July 2nd

Native advertising standardization boiled down to Iron Chef metaphor

Brands are the secret ingredient, publishers are the chef, suggests Ed Urgola at Say Media in his analysis of the Interactive Advertising Bureau’s attempts to establish a framework for the native advertising space.

The secret ingredient of each Iron Chef match gives it focus and direction. Chefs must use the ingredient in their unique style to produce an array of thoughtful, personal and delicious dishes. It’s a great analogy for re-framing the conversation around native ads. By providing the same constraints to publishers, it allows them to express the brand message in a native, and ultimately more scalable, way

June 30th

The pen is mightier than the keyboard

Can’t remember the last time you used a pen to take notes? Maybe you forgot because you didn’t use a pen. Writing something down longhand requires more brain processing power than typing on a laptop, so we’re more likely to actually remember what we write.

A leap forward in financial reporting, or the demise of the human journalist?

The Associated Press tells us to expect all its quarterly earnings stories to eventually be written by a computer rather than a human. Could you tell a story written by artificial rather than human intelligence? After all, a computer recently passed the Turing Test, further narrowing the divide between human and machine. Apparently it’s very hard to tell the difference, which means either journalists are getting worse or algorithms are getting better.

AP is merely the latest news organization to jump on the AI bandwagon. Chances are that the post-game sports report you read suspiciously soon after the final whistle might have been compiled by technology developed by Narrative Science, a company that could also be the artificial-brains behind AP’s move (Narrative Science keeps most of its customers secret, lest we rise up against the machines).

AP says it will enable its journalists to spend more time doing better journalism (and, no doubt, enable AP to employ fewer human journalists). The company also promises a 14-fold increase in the number of earnings reports it churns out each quarter. Already swamped by content, us humans are going to need more help from the machines to make sense of this tidal wave of machine-generated content.

June 28th

Use an app to speed-read a book a day… if you don’t mind forgetting it just as quickly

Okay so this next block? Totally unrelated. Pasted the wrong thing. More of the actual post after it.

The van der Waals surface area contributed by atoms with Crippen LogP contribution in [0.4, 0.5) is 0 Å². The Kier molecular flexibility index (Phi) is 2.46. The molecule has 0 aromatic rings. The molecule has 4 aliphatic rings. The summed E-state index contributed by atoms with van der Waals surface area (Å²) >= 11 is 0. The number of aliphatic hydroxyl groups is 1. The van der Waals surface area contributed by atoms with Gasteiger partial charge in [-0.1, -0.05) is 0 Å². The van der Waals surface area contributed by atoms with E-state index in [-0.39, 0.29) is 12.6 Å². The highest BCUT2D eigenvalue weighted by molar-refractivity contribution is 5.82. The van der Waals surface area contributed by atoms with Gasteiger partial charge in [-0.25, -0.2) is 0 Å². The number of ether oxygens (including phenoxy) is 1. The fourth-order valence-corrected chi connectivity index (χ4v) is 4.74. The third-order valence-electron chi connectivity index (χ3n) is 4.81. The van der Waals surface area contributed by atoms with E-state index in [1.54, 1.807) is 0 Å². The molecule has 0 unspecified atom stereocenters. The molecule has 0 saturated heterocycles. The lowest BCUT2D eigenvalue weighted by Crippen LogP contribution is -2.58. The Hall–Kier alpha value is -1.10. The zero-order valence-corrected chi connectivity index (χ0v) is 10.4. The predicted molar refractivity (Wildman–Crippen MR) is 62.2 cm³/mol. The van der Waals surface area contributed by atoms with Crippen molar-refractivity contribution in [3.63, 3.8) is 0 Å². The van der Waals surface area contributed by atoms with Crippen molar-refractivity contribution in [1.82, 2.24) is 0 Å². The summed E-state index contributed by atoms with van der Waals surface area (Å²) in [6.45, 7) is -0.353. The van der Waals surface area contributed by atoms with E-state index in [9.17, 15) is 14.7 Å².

Even though most people don’t read much more than a headline on their screens, speed reading apps that promise to get you through a Harry Potter tome in a day look set to multiply as though under the spell of the Gemino curse.

Spritz, the company that provides the technology behind one such app, ReadMe, promises to eliminate the time consuming aspect of reading a book by making sure you no longer have to engage in that most strenuous of activities — moving your eyes. Instead, one word at a time will flash up on the screen with one letter highlighted to draw you eye to the “optimal recognition point”. Normally we read at about 200 words a minute. Spritz offers speeds of 250 words a minute up to a staggering 1000 words a minute. At that rate the first Harry Potter book would take about an hour and a half to read.

Removing eye movement associated with traditional reading methods not only reduces the number of times your eyes move, but also decreases the number of times your eyes pass over words for your brain to understand them.

And therein lies the problem, according to research at the University of California San Diego. When we read, our eyes and brains often pre-read and re-read words to fully comprehend the sentence. Eliminate that possibility and we tend to forget what we just read rather quickly, as lead author Elizabeth Schotter points out:

Removing eye movements from the reading process is precisely the fatal flaw in such speedreading apps and the reason why they will not be useful for reading any text that is not extremely easy or short

June 25th

Amid all the tumultuous digital changes in publishing there’s still one topic that can get writers all in a tizzy

Most of the world probably wouldn’t notice if the style bible of journalists throughout the US decided to change its rule on the serial comma. But it’s apparently enough to rile those in newsrooms, according to an improptu Poynter survey that sparked a minor twitter storm and drew over 2500 repsonses.

loving the Oxford comma

Perhaps journalists are craving the good old days when newsroom style was a big deal. Y’know, like before all this digital stuff.

“If we can’t change our behavior in the use of a comma, it doesn’t hold out much hope for us to deal with the much more tumultuous changes presented to us in the digital age.”

June 24th

A person just clicked a headline and helped change the world forever

Clickbait headlines are the empty calories of the news feast. Problem is, no-one has the recipe for the main course.

There is evidence that many more people share stories than read them, suggesting, disturbingly, that clickable headlines are the content for many readers, like the fries that go with the meal. In 2013 Pew Research reported that most Americans get their news from Facebook.

Now even college newspapers are feeling the internet squeeze and slashing print editions

Nationally, over the last few months, student papers at Columbia University, the University of Nebraska and Oklahoma State University all announced plans to scale back their print editions.